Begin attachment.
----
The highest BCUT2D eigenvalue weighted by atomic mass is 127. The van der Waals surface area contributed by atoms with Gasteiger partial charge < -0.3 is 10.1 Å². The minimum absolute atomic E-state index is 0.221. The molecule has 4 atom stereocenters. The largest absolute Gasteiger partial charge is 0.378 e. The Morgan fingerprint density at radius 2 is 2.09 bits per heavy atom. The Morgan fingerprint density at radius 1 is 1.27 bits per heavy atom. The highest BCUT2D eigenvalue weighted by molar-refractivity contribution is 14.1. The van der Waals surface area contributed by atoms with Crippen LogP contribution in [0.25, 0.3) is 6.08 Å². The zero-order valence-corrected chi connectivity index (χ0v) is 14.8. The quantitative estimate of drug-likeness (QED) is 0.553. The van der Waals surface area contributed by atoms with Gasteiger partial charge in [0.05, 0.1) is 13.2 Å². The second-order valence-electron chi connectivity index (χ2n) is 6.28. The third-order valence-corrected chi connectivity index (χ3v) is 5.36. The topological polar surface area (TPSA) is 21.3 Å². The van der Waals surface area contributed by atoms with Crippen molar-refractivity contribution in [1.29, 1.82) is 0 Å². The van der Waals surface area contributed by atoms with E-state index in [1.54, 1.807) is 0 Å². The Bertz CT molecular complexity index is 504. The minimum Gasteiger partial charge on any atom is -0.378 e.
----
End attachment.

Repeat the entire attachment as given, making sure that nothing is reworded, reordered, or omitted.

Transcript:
The highest BCUT2D eigenvalue weighted by atomic mass is 127. The van der Waals surface area contributed by atoms with Gasteiger partial charge < -0.3 is 10.1 Å². The minimum absolute atomic E-state index is 0.221. The molecule has 4 atom stereocenters. The largest absolute Gasteiger partial charge is 0.378 e. The Morgan fingerprint density at radius 2 is 2.09 bits per heavy atom. The Morgan fingerprint density at radius 1 is 1.27 bits per heavy atom. The highest BCUT2D eigenvalue weighted by molar-refractivity contribution is 14.1. The van der Waals surface area contributed by atoms with Crippen LogP contribution in [0.25, 0.3) is 6.08 Å². The zero-order valence-corrected chi connectivity index (χ0v) is 14.8. The quantitative estimate of drug-likeness (QED) is 0.553. The van der Waals surface area contributed by atoms with Gasteiger partial charge in [0.05, 0.1) is 13.2 Å². The second-order valence-electron chi connectivity index (χ2n) is 6.28. The third-order valence-corrected chi connectivity index (χ3v) is 5.36. The topological polar surface area (TPSA) is 21.3 Å². The van der Waals surface area contributed by atoms with Crippen molar-refractivity contribution in [1.29, 1.82) is 0 Å². The van der Waals surface area contributed by atoms with E-state index in [1.54, 1.807) is 0 Å². The Bertz CT molecular complexity index is 504. The minimum Gasteiger partial charge on any atom is -0.378 e.